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Find $$\lim_{x\to\pi/4} \frac{1-\tan(x)^2}{\sqrt{2}\times \cos(x)-1}$$ without using L'Hôpital's rule.

I can solve it using L'Hôpital's rule, but is it possible to solve it without using L'Hôpital's rule?

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  • $\begingroup$ You want to use the (limit) definition of derivative for $\tan$ and $\cos$ at $\frac{\pi}{4}$. $\endgroup$ – Matthew Leingang Dec 29 '16 at 1:47
  • $\begingroup$ OP asked for "without l'Hospital's rule". $\endgroup$ – Oscar Lanzi Dec 29 '16 at 2:57
  • $\begingroup$ Shouldn't that be written $\tan^2 x?$ $\endgroup$ – zhw. Dec 29 '16 at 4:10
  • $\begingroup$ @OscarLanzi The definition of the derivative is not L'Hopital. $\endgroup$ – zhw. Dec 29 '16 at 4:11
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You can try the following: \begin{align} \frac{1-\tan^2({x})}{\sqrt{2} \cos{x}-1}\frac{\sqrt{2} \cos{x}+1}{ \sqrt{2} \cos{x}+1 }&=\frac{1-\frac{\sin^2{x}}{\cos^2{x}}}{2 \cos^2{x}-1} (\sqrt{2} \cos{x}+1)\\ &=\frac{\cos^2{x}-\sin^2{x}}{\cos^2{x} (2\cos^2{x}-\sin^2{x}-\cos^2{x}) }(\sqrt{2} \cos{x}+1)\\ &=\frac{\sqrt{2} \cos{x}+1}{\cos^2x}. \end{align} Now take the limit as usual.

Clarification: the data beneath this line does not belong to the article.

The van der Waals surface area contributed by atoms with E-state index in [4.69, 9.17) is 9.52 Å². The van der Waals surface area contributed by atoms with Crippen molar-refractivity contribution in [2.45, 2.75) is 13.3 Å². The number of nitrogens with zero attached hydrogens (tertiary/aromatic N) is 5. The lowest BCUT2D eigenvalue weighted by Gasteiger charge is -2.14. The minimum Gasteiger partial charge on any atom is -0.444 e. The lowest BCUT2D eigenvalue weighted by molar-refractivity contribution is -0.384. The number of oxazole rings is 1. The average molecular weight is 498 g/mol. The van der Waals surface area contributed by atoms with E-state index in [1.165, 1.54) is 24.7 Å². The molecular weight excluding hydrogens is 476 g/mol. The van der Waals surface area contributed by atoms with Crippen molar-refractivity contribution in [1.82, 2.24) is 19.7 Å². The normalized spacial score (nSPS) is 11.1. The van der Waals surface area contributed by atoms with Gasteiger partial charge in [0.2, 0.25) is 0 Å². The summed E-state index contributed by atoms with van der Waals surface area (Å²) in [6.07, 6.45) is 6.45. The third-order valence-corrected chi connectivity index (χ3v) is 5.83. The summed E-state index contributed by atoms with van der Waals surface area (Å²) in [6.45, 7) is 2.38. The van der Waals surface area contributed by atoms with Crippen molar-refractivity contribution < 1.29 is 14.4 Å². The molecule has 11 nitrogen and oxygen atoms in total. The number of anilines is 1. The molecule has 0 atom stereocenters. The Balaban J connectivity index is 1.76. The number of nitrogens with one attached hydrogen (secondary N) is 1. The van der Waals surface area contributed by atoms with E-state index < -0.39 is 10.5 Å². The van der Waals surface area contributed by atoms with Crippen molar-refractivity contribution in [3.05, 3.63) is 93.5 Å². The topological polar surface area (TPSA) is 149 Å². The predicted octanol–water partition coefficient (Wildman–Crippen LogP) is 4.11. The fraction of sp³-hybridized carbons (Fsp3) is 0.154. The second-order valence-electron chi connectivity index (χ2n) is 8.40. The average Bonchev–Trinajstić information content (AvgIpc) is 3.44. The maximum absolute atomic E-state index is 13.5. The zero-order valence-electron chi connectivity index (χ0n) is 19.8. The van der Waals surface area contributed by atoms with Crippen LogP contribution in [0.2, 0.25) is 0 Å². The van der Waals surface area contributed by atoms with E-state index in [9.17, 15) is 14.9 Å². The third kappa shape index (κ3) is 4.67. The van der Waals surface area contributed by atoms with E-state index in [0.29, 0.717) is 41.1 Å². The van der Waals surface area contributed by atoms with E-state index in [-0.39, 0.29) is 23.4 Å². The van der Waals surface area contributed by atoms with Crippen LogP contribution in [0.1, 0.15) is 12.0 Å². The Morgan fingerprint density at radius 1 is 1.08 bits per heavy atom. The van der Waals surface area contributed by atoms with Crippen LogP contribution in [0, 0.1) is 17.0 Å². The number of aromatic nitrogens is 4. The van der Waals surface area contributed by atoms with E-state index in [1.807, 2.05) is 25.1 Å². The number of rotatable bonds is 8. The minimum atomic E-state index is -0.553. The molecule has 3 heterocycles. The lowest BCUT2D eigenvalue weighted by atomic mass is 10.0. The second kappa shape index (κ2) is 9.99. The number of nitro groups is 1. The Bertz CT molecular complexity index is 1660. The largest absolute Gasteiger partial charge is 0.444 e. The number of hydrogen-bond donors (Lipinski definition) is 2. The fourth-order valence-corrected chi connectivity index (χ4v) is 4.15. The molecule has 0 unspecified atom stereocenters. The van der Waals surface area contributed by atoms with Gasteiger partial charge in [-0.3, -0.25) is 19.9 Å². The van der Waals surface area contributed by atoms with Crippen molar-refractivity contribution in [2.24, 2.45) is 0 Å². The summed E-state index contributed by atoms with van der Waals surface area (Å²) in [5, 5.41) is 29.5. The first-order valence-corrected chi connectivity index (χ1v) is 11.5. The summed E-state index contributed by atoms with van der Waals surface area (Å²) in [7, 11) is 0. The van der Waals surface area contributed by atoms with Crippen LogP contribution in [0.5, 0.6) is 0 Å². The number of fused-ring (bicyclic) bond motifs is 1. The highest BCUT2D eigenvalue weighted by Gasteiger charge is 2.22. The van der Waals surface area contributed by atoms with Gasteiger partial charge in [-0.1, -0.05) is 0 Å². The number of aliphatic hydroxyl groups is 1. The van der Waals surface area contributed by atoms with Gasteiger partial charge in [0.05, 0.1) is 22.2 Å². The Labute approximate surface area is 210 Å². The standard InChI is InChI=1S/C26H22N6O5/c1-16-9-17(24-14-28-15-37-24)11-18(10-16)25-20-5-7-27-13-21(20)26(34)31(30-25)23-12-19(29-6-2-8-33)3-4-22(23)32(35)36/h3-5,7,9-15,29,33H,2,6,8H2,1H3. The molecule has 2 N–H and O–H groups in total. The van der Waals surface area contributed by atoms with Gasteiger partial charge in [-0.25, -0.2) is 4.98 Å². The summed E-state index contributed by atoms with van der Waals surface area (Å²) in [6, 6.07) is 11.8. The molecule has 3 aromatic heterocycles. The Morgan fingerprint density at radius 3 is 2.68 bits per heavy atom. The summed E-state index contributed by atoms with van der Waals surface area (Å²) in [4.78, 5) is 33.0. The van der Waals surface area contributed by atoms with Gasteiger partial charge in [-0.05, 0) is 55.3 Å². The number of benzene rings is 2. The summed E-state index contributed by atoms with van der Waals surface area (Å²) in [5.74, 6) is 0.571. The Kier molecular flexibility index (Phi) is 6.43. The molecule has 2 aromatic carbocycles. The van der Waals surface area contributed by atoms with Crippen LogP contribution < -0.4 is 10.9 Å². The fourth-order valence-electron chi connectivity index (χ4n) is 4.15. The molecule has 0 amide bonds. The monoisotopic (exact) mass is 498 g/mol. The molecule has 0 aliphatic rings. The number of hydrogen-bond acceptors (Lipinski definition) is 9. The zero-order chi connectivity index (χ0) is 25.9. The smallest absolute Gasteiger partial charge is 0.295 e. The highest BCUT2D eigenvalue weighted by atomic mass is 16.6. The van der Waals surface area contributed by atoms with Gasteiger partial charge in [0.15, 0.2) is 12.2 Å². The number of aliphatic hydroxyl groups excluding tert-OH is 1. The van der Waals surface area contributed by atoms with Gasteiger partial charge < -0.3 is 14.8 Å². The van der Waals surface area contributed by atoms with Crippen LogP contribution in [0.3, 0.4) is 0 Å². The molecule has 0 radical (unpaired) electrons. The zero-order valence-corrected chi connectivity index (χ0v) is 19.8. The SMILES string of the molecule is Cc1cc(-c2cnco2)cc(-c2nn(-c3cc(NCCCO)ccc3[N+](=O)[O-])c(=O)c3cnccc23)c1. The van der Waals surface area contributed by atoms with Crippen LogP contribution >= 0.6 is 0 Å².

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Let $f(x) = \tan^2 x, g(x) = \sqrt 2 \cos x.$ The expression equals

$$-\frac{f(x) - f(\pi/4)}{g(x) - g(\pi/4)} = -\frac{(f(x) - f(\pi/4))/(x-\pi/4)}{(g(x) - g(\pi/4))/(x-\pi/4)} .$$

As $x\to \pi/4,$ the last expression $\to -f'(\pi/4)/g'(\pi/4)$ by definition of the derivative, which is a simple computation. (No L'Hopital was used here.)

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Change the variable to $y=x-\frac{\pi}{2}$. then the limit is

$$\frac{-4\sin y \cos y}{(\cos y-\sin y)^2 (\cos y-\sin y -1)}$$

Now both $\cos y$ and $(\cos y-\sin y)^2$ have a limit of $1$ so we are reduced to $$\frac{-4\sin y}{\cos y-\sin y -1}$$

Now $\frac{\sin y}{y}\to 1$ so we need to find the limit of $$\frac{-4 y}{\cos y-\sin y -1}$$

Now $$\frac{\cos y-\sin y -1}{y}=y\frac{\cos y-1}{y^2}-\frac{\sin y}{y}\rightarrow -1$$ Thus the limit (assuming I have made no error) is $4$.

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Writing $1=\tan\dfrac\pi4,\sqrt2=\sec\dfrac\pi4$

replacing $\dfrac\pi4=2A,x=2y$

$$\lim_{y\to A}\dfrac{\tan^22A-\tan^22y}{\sec2A\cos2y-1}=\cos2A\cdot\lim_{y\to A}(\tan2A+\tan2y)\cdot\lim_{y\to A}\dfrac{\tan2A-\tan2y}{\cos2y-\cos2A}$$

Now $\lim_{y\to A}\dfrac{\tan2A-\tan2y}{\cos2y-\cos2A}$

$=\lim_{y\to A}\dfrac{\sin(2A-2y)}{2\cos2A\cos2y\sin(A+y)\sin(A-y)}$

$=\lim_{y\to A}\dfrac{2\sin(A-y)\cos(A-y)}{2\cos2A\cos2y\sin(A+y)\sin(A-y)}=?$

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Just another way to do it.

Let $x=y+\frac \pi 4$, expand and simplify. You should get $$\lim_{x\to\pi/4} \frac{1-\tan^2(x)}{\sqrt{2}\times \cos(x)-1}=\lim_{y\to 0}\frac{2 (\cos(y)-\sin (y)+1)}{(\cos (y)-\sin (y))^2}$$ which looks very simple.

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